The physician, identified by local news outlets as Michael Huang, denied handing out illegitimate medical exemptions, telling CBS13 that he gave them only after a “careful clinical exam” and that he was doing the work his peers were refusing to do.
“If I’m the only physician writing exemptions, that means all the other physicians in this state, in my area — in many other areas also in the state — basically gave up on their patients,” Huang told Fox 40. Huang did not immediately respond to BuzzFeed News’ request for comment.
The California Medical Association (CMA) — an organization representing 50,000 doctors — also came down strongly against “rogue physicians selling bogus mask exemptions.”
“There are very few medical reasons and situations that would exempt an individual from masking requirements,” CMA president and medical doctor Peter N. Bretan Jr. said in a statement. “It strains credulity to think that a single physician would have dozens or hundreds of patients with valid medical claims for such an exemption.”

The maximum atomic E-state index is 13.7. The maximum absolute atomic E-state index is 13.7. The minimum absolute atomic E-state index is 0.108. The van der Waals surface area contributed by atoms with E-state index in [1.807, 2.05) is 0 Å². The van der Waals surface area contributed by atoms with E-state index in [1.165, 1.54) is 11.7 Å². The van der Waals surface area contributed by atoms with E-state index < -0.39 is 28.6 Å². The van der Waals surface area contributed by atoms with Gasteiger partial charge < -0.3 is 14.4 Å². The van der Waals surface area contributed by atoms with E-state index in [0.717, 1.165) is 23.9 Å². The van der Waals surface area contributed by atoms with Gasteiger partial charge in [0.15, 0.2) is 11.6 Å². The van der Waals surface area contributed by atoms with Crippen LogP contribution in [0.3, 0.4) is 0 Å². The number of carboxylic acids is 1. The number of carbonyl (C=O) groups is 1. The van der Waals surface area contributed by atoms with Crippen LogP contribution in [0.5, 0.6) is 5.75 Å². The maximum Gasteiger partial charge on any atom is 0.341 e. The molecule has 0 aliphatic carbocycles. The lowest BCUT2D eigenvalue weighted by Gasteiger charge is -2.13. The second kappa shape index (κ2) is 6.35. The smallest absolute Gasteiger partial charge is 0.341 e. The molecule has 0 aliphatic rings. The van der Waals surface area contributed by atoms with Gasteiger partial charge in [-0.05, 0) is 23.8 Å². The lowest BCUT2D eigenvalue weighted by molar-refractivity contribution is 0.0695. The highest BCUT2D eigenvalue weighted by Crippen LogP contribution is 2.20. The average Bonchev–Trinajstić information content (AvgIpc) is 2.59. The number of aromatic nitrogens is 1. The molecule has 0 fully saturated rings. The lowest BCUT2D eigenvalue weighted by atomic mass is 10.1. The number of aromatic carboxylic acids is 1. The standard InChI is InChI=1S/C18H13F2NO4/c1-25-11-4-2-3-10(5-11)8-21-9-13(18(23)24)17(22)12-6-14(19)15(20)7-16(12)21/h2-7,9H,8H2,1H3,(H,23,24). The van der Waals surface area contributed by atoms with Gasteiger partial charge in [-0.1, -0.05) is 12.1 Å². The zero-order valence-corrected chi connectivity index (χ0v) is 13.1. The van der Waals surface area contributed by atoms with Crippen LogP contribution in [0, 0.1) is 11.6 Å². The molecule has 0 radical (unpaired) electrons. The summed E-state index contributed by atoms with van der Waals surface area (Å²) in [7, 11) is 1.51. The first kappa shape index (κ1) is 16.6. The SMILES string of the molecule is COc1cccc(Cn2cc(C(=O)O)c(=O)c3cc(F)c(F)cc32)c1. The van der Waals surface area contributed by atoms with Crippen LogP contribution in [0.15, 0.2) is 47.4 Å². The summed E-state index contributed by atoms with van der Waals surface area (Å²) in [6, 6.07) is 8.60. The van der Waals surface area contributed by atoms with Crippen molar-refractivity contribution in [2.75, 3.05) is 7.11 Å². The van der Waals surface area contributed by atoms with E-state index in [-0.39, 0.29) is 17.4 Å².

Brian Warden, a doctor in Leon County, Florida, was fired from a hospital after he was caught offering parents medical exemption letters for $50 each on a Facebook page called “Parents Against Masks.”
Leon County Schools is one of at least 11 school districts in Florida that have implemented mask mandates, going against Republican Gov. Ron DeSantis’s ban on mandates — which was thrown out by a judge. DeSantis withheld funds from two of the districts that defied his ban, despite the judge’s order.
However, 8 of the 11 districts that have mask mandates accept parental opt-outs, the South Florida Sun Sentinel reported.
One of them is Osceola County Schools, where 900 students have tested positive for COVID-19 less than a month into the new school year. Parents are allowed to send notes to their child’s school simply stating that they are opting out of the mandate. So far, approximately 591 students from pre-K to eighth grade have opted out of wearing masks in school, Dana Schafer, a school district spokesperson, told BuzzFeed News. (The district does not have a mandate for high school students.)
When Terry Castillo, a school board member, suggested including a doctor’s note for mask opt-outs, none of the other four board members supported her.